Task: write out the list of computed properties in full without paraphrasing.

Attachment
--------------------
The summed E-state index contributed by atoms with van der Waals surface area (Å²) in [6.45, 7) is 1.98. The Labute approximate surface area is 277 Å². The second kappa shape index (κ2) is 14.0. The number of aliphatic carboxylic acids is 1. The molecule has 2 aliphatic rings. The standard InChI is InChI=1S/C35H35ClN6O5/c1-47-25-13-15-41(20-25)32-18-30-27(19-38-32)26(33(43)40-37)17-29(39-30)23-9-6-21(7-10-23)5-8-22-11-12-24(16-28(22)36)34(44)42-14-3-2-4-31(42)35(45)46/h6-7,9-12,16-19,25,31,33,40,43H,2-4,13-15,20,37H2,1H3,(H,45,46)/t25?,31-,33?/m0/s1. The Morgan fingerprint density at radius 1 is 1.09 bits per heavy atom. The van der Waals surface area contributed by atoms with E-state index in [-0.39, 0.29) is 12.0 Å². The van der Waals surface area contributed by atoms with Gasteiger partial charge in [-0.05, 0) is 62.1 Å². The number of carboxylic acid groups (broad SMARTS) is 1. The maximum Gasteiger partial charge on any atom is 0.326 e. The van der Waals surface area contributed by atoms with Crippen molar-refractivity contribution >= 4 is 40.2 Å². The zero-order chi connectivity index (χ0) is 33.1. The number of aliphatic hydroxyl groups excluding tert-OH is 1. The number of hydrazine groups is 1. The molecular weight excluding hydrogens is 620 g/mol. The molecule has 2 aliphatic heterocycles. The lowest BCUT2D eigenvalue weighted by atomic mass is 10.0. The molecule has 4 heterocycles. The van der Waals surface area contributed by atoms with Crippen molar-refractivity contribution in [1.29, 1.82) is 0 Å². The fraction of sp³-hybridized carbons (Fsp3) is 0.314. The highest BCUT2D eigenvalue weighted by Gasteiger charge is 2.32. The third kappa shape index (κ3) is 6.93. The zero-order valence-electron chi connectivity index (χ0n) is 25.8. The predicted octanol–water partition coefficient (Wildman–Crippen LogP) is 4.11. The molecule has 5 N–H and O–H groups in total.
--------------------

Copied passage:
The summed E-state index contributed by atoms with van der Waals surface area (Å²) in [6.45, 7) is 1.98. The Labute approximate surface area is 277 Å². The second kappa shape index (κ2) is 14.0. The number of aliphatic carboxylic acids is 1. The molecule has 2 aliphatic rings. The standard InChI is InChI=1S/C35H35ClN6O5/c1-47-25-13-15-41(20-25)32-18-30-27(19-38-32)26(33(43)40-37)17-29(39-30)23-9-6-21(7-10-23)5-8-22-11-12-24(16-28(22)36)34(44)42-14-3-2-4-31(42)35(45)46/h6-7,9-12,16-19,25,31,33,40,43H,2-4,13-15,20,37H2,1H3,(H,45,46)/t25?,31-,33?/m0/s1. The Morgan fingerprint density at radius 1 is 1.09 bits per heavy atom. The van der Waals surface area contributed by atoms with E-state index in [-0.39, 0.29) is 12.0 Å². The van der Waals surface area contributed by atoms with Gasteiger partial charge in [-0.05, 0) is 62.1 Å². The number of carboxylic acid groups (broad SMARTS) is 1. The maximum Gasteiger partial charge on any atom is 0.326 e. The van der Waals surface area contributed by atoms with Crippen molar-refractivity contribution >= 4 is 40.2 Å². The zero-order chi connectivity index (χ0) is 33.1. The number of aliphatic hydroxyl groups excluding tert-OH is 1. The number of hydrazine groups is 1. The molecular weight excluding hydrogens is 620 g/mol. The molecule has 2 aliphatic heterocycles. The lowest BCUT2D eigenvalue weighted by atomic mass is 10.0. The molecule has 4 heterocycles. The van der Waals surface area contributed by atoms with Crippen molar-refractivity contribution in [1.29, 1.82) is 0 Å². The fraction of sp³-hybridized carbons (Fsp3) is 0.314. The highest BCUT2D eigenvalue weighted by Gasteiger charge is 2.32. The third kappa shape index (κ3) is 6.93. The zero-order valence-electron chi connectivity index (χ0n) is 25.8. The predicted octanol–water partition coefficient (Wildman–Crippen LogP) is 4.11. The molecule has 5 N–H and O–H groups in total.